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Publisher's Summary

Bloomsbury presents The Tonkin Gulf Yacht Club by Thomas McKelvey Cleaver, read by Christopher Ragland.

The 'Tonkin Gulf Yacht Club' was the tongue-in-cheek nickname of the US Seventh Fleet that was stationed off the coast of Vietnam, and this book tells the full story of the US Naval air campaign in the Vietnam War from 1965 to 1975.

On August 2, 1964, the USS Maddox became embroiled in the infamous Gulf of Tonkin incident that led directly to America’s increased involvement in the Vietnam War. Supporting the Maddox that day were four F-8E Crusaders from the USS Ticonderoga, and this was the very start of the US Navy’s commitment to the air war over Vietnam.

The Tonkin Gulf Yacht Club is titled after the nickname for the US Navy’s Seventh Fleet which was stationed off the coast of Vietnam, and it tells the full story of the US Navy’s war in the air. It details all the operations from the USS Maddox onwards through to the eventual withdrawal of the fleet following the collapse of South Vietnam in 1975.

The Seventh Fleet’s Task Force 77, which at points during the war had as many as six carriers on station at any one time with 70-100 aircraft on each, provided vital air support for combat troops on the ground, while at the same time taking part in the major operations against North Vietnam itself such as Rolling Thunder, Linebacker I and II. All of these operations took place in a hostile environment of flak, missiles and MiGs.

The story is told through the dramatic first-hand accounts of those that took part in the fighting, with many of the interviews carried out by the author himself. The Vietnamese perspective is also given, with the author having had access to the official Vietnamese account of the war in the air. The author also has a personal interest in the story, as at the age of 20 he served with the US Seventh Fleet off the coast of Vietnam and was personally involved in the dramatic history of The Tonkin Gulf Yacht Club.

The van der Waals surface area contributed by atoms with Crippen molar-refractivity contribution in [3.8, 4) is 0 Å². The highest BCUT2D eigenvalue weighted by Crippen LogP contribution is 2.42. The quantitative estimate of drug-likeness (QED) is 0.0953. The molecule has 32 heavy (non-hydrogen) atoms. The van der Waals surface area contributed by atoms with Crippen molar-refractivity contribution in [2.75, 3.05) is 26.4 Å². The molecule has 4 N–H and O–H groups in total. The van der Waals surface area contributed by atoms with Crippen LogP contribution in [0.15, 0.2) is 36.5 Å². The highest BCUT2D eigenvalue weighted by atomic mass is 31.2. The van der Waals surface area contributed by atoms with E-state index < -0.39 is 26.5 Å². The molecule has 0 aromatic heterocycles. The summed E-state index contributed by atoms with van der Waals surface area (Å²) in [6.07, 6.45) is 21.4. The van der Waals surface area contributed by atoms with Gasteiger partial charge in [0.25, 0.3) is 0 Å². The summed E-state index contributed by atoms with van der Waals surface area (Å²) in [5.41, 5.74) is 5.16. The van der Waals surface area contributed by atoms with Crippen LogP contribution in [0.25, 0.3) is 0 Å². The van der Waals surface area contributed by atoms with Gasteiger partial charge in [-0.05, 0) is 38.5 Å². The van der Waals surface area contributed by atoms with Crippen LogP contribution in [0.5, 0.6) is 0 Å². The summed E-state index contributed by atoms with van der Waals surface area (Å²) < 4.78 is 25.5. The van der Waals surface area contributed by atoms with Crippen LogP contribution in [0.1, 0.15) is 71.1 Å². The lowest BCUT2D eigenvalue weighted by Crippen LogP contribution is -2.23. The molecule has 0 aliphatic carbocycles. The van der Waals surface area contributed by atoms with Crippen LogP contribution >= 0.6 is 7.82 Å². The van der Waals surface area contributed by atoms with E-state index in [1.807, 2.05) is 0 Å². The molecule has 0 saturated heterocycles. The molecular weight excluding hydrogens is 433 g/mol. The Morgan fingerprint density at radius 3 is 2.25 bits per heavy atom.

©2021 Thomas McKelvey Cleaver (P)2021 Bloomsbury Publishing Plc
  • Unabridged Audiobook
  • Categories: History

Critic Reviews

"The Vietnam War was my war, by which I mean I fought in it, and I can say that Thomas Cleaver in his Tonkin Gulf Yacht Club examines the war in an unparalleled way through the lens of aviation and its aviators. He illustrates the inevitable agony and sacrifice, thrill and triumph of the young men immersed in that saga. It all makes for a riveting read." (Colonel Lawrence Wilkerson, US Army (Ret.), soldier, diplomat and late professor of government and public policy at the College of William and Mary)

"Tom Cleaver has captured the dramatic history of naval aviation’s combat record in Vietnam in a manner worthy of the classic historical novel. From the first shot fired in the Tonkin Gulf in August 1964 to the final salvo in January 1973, Tom weaves an accurate tale, full of the color and fury of battle, courage, suspense and thrill of victory - as experienced and portrayed on both sides of the conflict." (Captain Roy Cash, Jr., USN (Ret.), former CO, Top Gun)

"Tom Cleaver’s book is a superb study of naval aviation's experiences during the Vietnam War. Tom’s in-depth focus and analysis of personal inputs from aircrews on both sides of the conflict coupled with the ever-changing political environment make it a high-powered book that is difficult to put down." (Rear-Admiral James A. 'Jim' Lair, USN (Ret.), former commanding officer, USS America)